Change in the postoperative intervertebral space height and its impact on clinical and radiological outcomes after ACDF surgery using a zero-profile device: a single-Centre retrospective study of 138 cases
Change in the postoperative intervertebral space height and its impact on clinical and radiological outcomes after ACDF surgery using a zero-profile device: a single-Centre retrospective study of 138 cases
The effects of postoperative intervertebral height (IH) changes on the clinical and radiological outcomes after anterior cervical decompression and fusion (ACDF) surgery using a zero-profile device remain unclear.
We retrospectively reviewed patients who had undergone ACDF using a zero-profile device from March 2012 to February 2016 at our institution. Based on the postoperative IH variation, the patients were divided into group A with postoperative IH 0 to 2 mm, group B with postoperative IH 2 to 4 mm, and group C with postoperative IH greater than 4 mm. Clinical efficacy was evaluated using JOA, VAS, and NDI scores in the groups. Imaging parameters including the IH, cervical lordosis, fusion rate, intervertebral foramen (IVF) diameter and complications such as subsidence, dysphagia, and ASD were also compared across the three groups.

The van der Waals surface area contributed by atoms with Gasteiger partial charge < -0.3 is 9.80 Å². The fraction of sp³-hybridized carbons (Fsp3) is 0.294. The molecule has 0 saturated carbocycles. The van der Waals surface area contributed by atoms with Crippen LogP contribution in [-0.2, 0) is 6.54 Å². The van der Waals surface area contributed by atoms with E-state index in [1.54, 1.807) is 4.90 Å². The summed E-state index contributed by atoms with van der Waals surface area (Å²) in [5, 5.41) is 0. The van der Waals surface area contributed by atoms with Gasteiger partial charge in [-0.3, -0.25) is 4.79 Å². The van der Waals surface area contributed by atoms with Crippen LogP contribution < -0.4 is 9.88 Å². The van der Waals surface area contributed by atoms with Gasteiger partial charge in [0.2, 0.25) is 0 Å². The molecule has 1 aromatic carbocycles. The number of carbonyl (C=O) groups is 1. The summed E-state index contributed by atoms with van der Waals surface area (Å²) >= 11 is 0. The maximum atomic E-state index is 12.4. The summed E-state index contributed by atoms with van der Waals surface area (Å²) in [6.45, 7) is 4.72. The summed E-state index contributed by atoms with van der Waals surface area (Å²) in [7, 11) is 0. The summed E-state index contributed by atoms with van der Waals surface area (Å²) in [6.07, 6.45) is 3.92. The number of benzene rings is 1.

The average IH increased significantly from 6.72 mm preoperatively to 10.46 mm 1 week after surgery, and then gradually decreased to 7.48 mm at the final follow-up. The fusion rate was 61.90% in group A, 63.23% in group B, 53.57% in group C at 3 months, 73.81% in group A, 79.41% in group B, 67.86% in group C at 6 months, 90.48% in group A, 95.59% in group B, 92.86% in group C 1 year after surgery, and at the last follow-up, the fusion rate of three groups was all 100%. The IVF diameter was 6.52 ± 1.80 mm in group A, 9.55 ± 2.36 mm in group B, and 9.34 ± 1.62 mm in group C. ASD at the superior and inferior levels affected 11.90 and 16.67% patients in group A, 5.88 and 7.38% in group B, and 14.28 and 10.71% in group C. Regarding the 3 groups, the subsidence rates were 7.14, 4.41, and 14.29%, respectively.